Here are the most important news, trends and analysis that investors need to start their trading day:
Dow futures rose more than 100 points Thursday, one day after the 30-stock average and the S&P 500 dipped slightly and the Nasdaq rose modestly. All three benchmarks finished less than 1% away from Monday's record closes after Federal Reserve Chairman Jerome Powell said at his post-meeting news conference that substantial economic improvement would be needed for the central bank to start dialing back its easy-money policies. On the fiscal side, the Senate voted to advance a bipartisan infrastructure plan Wednesday evening, a critical step toward Democrats passing their sweeping economic agenda.
- In stocks to watch: Dow stock Merck fell in the premarket after the drugmarker matched estimates with quarterly earnings and topped expectations on revenue. Amazon reports earnings after the bell Thursday.
- Trevor Milton, founder of Nikola, has been charged with three counts of fraud by the U.S. Attorney's Office in Manhattan in connection with its investigation into the embattled electric vehicle start-up. Shares of Nikola, which lost more than half their value in the past 12 months, were down 6% in Thursday's premarket trading.
- Uber Technologies dropped 5.1% in premarket trading after sources told CNBC that Japanese investment giant Softbank is selling a chunk of its stake in Uber to cover losses related to its investment in another ride-hailing company, Didi Global.
- Didi itself is in the news, denying an earlier Wall Street Journal report that it was considering going private. Didi had been up well over 30% in the premarket before that denial, before trimming that still-large gain to 17.5%.
In the latest snapshot of the economic recovery from the Covid pandemic, the Commerce Department said Thursday morning that its first look at second-quarter gross domestic product grew at an annual rate of 6.5%, a big miss compared to estimates for 8.4% growth.
The Labor Department also reported before the opening bell on Wall Street that initial jobless claims came in at 400,000 last week, slightly worse than expectations. The previous week's level was revised up to 424,000. Initial claims for the week ended July 10 of 368,000 matched last month's Covid-era low.
Robinhood, whose stock trading app surged in popularity among retail investors, is expected to make its debut on the Nasdaq on Thursday. The initial public offering was priced Wednesday night at the low of the range at $38 each, raising about $2 billion and valuing the firm at about $32 billion. However, the company is not without controversy.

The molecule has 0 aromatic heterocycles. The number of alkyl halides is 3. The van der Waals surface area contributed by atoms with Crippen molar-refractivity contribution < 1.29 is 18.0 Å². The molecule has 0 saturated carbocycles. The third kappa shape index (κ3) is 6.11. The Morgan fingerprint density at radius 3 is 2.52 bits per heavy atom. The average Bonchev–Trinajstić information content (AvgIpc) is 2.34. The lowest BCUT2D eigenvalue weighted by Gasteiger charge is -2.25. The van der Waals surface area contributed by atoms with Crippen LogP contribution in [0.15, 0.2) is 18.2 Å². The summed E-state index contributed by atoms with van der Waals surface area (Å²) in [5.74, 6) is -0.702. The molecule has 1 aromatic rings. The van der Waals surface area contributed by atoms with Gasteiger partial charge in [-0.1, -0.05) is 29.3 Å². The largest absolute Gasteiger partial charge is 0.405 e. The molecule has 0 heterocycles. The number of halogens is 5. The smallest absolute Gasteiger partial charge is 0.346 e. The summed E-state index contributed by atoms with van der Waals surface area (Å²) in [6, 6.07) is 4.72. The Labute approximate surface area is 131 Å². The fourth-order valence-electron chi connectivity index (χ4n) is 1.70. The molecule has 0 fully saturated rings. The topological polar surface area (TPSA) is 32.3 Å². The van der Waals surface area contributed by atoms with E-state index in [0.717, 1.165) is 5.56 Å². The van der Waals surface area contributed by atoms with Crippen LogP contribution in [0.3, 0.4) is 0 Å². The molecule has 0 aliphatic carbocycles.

- Earlier this year during the initial meme stock frenzy, Robinhood angered some investors and lawmakers when it restricted trading in some popular stocks following a tenfold rise in deposit requirements at its clearinghouse.
- The company disclosed this week that it has received inquiries from U.S. regulators about whether its employees traded shares of GameStop and AMC Entertainment before trading curbs were placed at the end of January.
- In June, Robinhood agreed to pay nearly $70 million to settle an investigation by Wall Street's own regulator.
Facebook shares fell roughly 3.5% in Thursday's premarket, the morning after the social network said revenue growth will slow during the second half of the year. Facebook cited a change in Apple's privacy policies, which it said will hurt the social network's ability to target ads. In its second quarter, Facebook reported earnings of $3.61 per share on revenue of $29.08 billion. Both topped estimates. Daily active users and monthly active users each matched expectations.
Facebook will require workers returning to its U.S. offices to be vaccinated, the company said Wednesday. "How we implement this policy will depend on local conditions and regulations," Facebook executive Lori Goler said in a statement. Facebook will create processes for those who can't be vaccinated for medical or other reasons, Goler said, adding the company will continue to evaluate its approach outside the U.S.
Disney has amended the mask policy at its U.S.-based theme parks in the wake of new guidance from health and government officials. Starting Friday, the company will require all guests, regardless of vaccination status, to wear masks in indoor locations at Walt Disney World Resort in Florida and the Disneyland Resort in California. Children under age 2 are exempt.
Apple will require vaccinated and unvaccinated customers as well as staff members to wear masks in many of its U.S. retail stores starting Thursday, a person familiar with the matter told CNBC's Josh Lipton. Earlier this week, Apple CEO Tim Cook told CNBC the company had pushed back its return-to-work plans for corporate employees from September to October and that it could be delayed again.